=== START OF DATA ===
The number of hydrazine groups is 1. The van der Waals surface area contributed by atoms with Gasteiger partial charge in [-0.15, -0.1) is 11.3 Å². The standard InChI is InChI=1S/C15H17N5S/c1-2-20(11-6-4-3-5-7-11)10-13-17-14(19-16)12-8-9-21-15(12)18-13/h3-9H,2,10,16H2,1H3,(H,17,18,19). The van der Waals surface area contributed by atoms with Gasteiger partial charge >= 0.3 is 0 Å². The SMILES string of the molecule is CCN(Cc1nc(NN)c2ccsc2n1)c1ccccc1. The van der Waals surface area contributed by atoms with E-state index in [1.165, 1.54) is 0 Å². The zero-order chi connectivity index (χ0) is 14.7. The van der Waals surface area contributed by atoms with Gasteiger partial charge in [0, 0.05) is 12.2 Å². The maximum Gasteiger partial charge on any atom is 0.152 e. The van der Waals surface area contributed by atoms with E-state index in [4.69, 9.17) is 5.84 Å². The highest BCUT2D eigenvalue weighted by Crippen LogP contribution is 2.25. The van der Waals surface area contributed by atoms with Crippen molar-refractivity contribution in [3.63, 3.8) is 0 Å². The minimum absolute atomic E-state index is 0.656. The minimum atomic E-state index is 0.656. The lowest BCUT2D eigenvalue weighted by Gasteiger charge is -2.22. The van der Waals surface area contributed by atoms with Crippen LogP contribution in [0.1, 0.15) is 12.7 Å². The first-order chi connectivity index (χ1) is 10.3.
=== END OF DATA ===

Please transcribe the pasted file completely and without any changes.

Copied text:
The number of hydrazine groups is 1. The van der Waals surface area contributed by atoms with Gasteiger partial charge in [-0.15, -0.1) is 11.3 Å². The standard InChI is InChI=1S/C15H17N5S/c1-2-20(11-6-4-3-5-7-11)10-13-17-14(19-16)12-8-9-21-15(12)18-13/h3-9H,2,10,16H2,1H3,(H,17,18,19). The van der Waals surface area contributed by atoms with Gasteiger partial charge >= 0.3 is 0 Å². The SMILES string of the molecule is CCN(Cc1nc(NN)c2ccsc2n1)c1ccccc1. The van der Waals surface area contributed by atoms with E-state index in [1.165, 1.54) is 0 Å². The zero-order chi connectivity index (χ0) is 14.7. The van der Waals surface area contributed by atoms with Gasteiger partial charge in [0, 0.05) is 12.2 Å². The maximum Gasteiger partial charge on any atom is 0.152 e. The van der Waals surface area contributed by atoms with E-state index in [4.69, 9.17) is 5.84 Å². The highest BCUT2D eigenvalue weighted by Crippen LogP contribution is 2.25. The van der Waals surface area contributed by atoms with Crippen molar-refractivity contribution in [3.63, 3.8) is 0 Å². The minimum absolute atomic E-state index is 0.656. The minimum atomic E-state index is 0.656. The lowest BCUT2D eigenvalue weighted by Gasteiger charge is -2.22. The van der Waals surface area contributed by atoms with Crippen LogP contribution in [0.1, 0.15) is 12.7 Å². The first-order chi connectivity index (χ1) is 10.3.